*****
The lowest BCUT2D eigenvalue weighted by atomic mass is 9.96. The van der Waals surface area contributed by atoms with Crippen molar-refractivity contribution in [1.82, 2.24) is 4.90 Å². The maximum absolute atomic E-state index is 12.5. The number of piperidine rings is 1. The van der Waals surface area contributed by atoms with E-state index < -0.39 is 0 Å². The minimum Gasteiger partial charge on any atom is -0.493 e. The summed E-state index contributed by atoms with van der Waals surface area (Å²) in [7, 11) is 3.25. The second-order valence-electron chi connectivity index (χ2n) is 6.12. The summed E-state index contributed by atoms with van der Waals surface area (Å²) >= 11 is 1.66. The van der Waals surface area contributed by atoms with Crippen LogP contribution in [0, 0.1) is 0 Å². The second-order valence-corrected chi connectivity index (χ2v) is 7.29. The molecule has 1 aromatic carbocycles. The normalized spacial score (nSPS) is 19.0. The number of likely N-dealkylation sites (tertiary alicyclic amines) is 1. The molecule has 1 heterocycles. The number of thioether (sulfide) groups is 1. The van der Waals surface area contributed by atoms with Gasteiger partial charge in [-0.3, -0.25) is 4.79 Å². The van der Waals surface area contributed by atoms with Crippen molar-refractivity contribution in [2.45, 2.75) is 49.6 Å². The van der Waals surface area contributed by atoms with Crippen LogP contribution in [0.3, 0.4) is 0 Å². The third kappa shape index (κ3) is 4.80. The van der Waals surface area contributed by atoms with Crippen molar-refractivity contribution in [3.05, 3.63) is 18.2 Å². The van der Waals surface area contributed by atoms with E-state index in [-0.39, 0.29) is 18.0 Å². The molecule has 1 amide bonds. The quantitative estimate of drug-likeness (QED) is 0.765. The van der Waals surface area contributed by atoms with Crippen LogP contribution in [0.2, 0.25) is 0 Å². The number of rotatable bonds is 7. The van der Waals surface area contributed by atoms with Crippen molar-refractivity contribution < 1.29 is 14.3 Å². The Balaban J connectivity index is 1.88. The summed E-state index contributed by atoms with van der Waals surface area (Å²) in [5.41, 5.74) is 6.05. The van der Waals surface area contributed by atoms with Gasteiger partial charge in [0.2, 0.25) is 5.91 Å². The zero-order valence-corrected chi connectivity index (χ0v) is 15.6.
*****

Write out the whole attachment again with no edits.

The lowest BCUT2D eigenvalue weighted by atomic mass is 9.96. The van der Waals surface area contributed by atoms with Crippen molar-refractivity contribution in [1.82, 2.24) is 4.90 Å². The maximum absolute atomic E-state index is 12.5. The number of piperidine rings is 1. The van der Waals surface area contributed by atoms with E-state index < -0.39 is 0 Å². The minimum Gasteiger partial charge on any atom is -0.493 e. The summed E-state index contributed by atoms with van der Waals surface area (Å²) in [7, 11) is 3.25. The second-order valence-electron chi connectivity index (χ2n) is 6.12. The summed E-state index contributed by atoms with van der Waals surface area (Å²) >= 11 is 1.66. The van der Waals surface area contributed by atoms with Crippen LogP contribution in [0, 0.1) is 0 Å². The second-order valence-corrected chi connectivity index (χ2v) is 7.29. The molecule has 1 aromatic carbocycles. The normalized spacial score (nSPS) is 19.0. The number of likely N-dealkylation sites (tertiary alicyclic amines) is 1. The molecule has 1 heterocycles. The number of thioether (sulfide) groups is 1. The van der Waals surface area contributed by atoms with Gasteiger partial charge in [-0.3, -0.25) is 4.79 Å². The van der Waals surface area contributed by atoms with Crippen molar-refractivity contribution in [2.45, 2.75) is 49.6 Å². The van der Waals surface area contributed by atoms with Crippen LogP contribution in [0.3, 0.4) is 0 Å². The third kappa shape index (κ3) is 4.80. The van der Waals surface area contributed by atoms with Crippen molar-refractivity contribution in [3.05, 3.63) is 18.2 Å². The van der Waals surface area contributed by atoms with E-state index in [-0.39, 0.29) is 18.0 Å². The molecule has 1 amide bonds. The quantitative estimate of drug-likeness (QED) is 0.765. The van der Waals surface area contributed by atoms with Crippen LogP contribution in [0.2, 0.25) is 0 Å². The number of rotatable bonds is 7. The van der Waals surface area contributed by atoms with Crippen molar-refractivity contribution < 1.29 is 14.3 Å². The Balaban J connectivity index is 1.88. The summed E-state index contributed by atoms with van der Waals surface area (Å²) in [5.41, 5.74) is 6.05. The van der Waals surface area contributed by atoms with Gasteiger partial charge in [0.2, 0.25) is 5.91 Å². The zero-order valence-corrected chi connectivity index (χ0v) is 15.6.